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The Oregon DEQ (ODEQ) and the North Coast Regional Water Quality Control Board (NCRWQCB) have both included the Lost River, a tributary to the Klamath River, on their Clean Water Act (CWA) Section 303(d) lists of impaired waters as a result of observed water quality criteria exceedances. Impairments include dissolved oxygen (DO), chlorophyll a, nutrients, temperature, fecal coliform, and pH. ODEQ and the NCRWQCB are separately responsible for developing and submitting TMDLs for their respective waterbodies. A fundamental element of the TMDLs is the development of a hydrodynamic and water quality model that can assist in determining loading capacities, load allocations, and waste load allocations. Tetra Tech has been working very closely with ODEQ and NCRWQCB, as well as EPA Regions 9 and 10, to identify and apply a modeling approach to support Lost River TMDL development (Tetra Tech, 2005). Once the Lost River model has been completed, Tetra Tech will develop a comprehensive model for the Klamath River from Upper Klamath Lake to the Pacific Ocean. The Lost River model will be linked to the Klamath River model for TMDL development.

The Lost River is a highly hydro-modified system that is predominantly fed by lake diversions from outside the natural watershed and reservoirs in the upper-watershed. It contains multiple impoundments along its length that cause the river to exhibit highly variable hydraulic conditions, including free-flowing riverine segments and relatively stagnant reservoirs/ponds. These conditions, along with significant return flows and withdrawals from adjacent agricultural lands, lead to significant water quality and flow variability within short time periods. These dynamics have a dramatic effect on water quality and lead to a unique, biologically active system that is inundated with phytoplankton and macrophytes during the spring, summer, and fall. To support TMDL development for the Lost River system, the need for an integrated receiving water hydrodynamic and water quality modeling system was identified. The proposed approach included implementing the U.S. Army Corps of Engineers' CE-QUAL-W2 (W2) model for the entire Lost River system from Malone Dam to the outlet of the Klamath Straits Drain (feeding into the Klamath River).

The first steps in the TMDL development process have already been conducted and included compilation of available data from the various agencies; evaluation of monitoring data to identify the extent, location, and timing of water quality impairments; and development of a technical approach to analyze the relationship between pollutant loading contributions and in-stream response. Because of the unique hydrodynamic features at different sections of the Lost River, the entire system was divided into 12 modeling sub-domains where each of the sub-domains were further divided into computational segments and layers to accommodate the finite difference solution scheme in W2. A number of enhancements to W2 version 3.2 were implemented to improve model efficiency and Sediment Oxygen Demand (SOD) and periphyton/macrophyte representation. The model was configured and calibrated for 1999 data. Key model outputs included flow, water surface elevation, temperature, dissolved oxygen (DO), nutrients (PO4, NOx, NH3), chlorophyll-a, and pH. To support model validation, a focused physical, chemical, and biological monitoring effort was conducted during the summer of 2004.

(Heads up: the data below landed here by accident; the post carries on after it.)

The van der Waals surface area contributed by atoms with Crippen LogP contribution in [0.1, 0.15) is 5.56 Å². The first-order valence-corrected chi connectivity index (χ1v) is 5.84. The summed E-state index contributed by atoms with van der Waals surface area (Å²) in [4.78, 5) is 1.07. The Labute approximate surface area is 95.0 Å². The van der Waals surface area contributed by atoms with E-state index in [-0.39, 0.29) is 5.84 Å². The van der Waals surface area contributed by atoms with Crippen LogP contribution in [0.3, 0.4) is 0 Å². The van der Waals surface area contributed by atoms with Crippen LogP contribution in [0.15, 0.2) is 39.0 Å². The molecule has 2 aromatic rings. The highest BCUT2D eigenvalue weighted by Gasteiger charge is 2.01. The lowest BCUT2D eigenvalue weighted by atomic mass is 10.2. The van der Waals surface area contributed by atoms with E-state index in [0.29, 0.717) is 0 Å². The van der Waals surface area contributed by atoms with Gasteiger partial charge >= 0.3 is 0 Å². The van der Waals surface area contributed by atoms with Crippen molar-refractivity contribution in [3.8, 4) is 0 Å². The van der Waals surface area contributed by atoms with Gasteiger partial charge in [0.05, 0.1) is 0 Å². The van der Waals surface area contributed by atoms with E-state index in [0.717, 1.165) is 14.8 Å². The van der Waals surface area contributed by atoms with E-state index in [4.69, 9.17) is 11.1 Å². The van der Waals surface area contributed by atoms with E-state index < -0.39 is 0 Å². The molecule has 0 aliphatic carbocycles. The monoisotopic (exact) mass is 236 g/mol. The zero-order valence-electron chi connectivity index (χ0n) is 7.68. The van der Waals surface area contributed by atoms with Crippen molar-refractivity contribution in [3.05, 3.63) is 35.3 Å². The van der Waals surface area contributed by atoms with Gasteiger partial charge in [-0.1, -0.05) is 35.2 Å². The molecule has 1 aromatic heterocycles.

Although significant data limitations posed a challenge to model development and application, the approach implemented proved successful in deriving dominant boundary conditions and making relatively accurate in-stream hydrodynamic and water quality predictions to support TMDL analysis and evaluation of water quality standards. The modeling study suggests that macrophytes are the dominant factor controlling the diel DO and nutrient fluctuation, and specifically minimum DO levels. It also suggests many segments of the Lost River are limited more by nitrogen than by phosphorus, with respect to macrophyte development.
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Document Type: Research Article

Publication date: 2005-01-01

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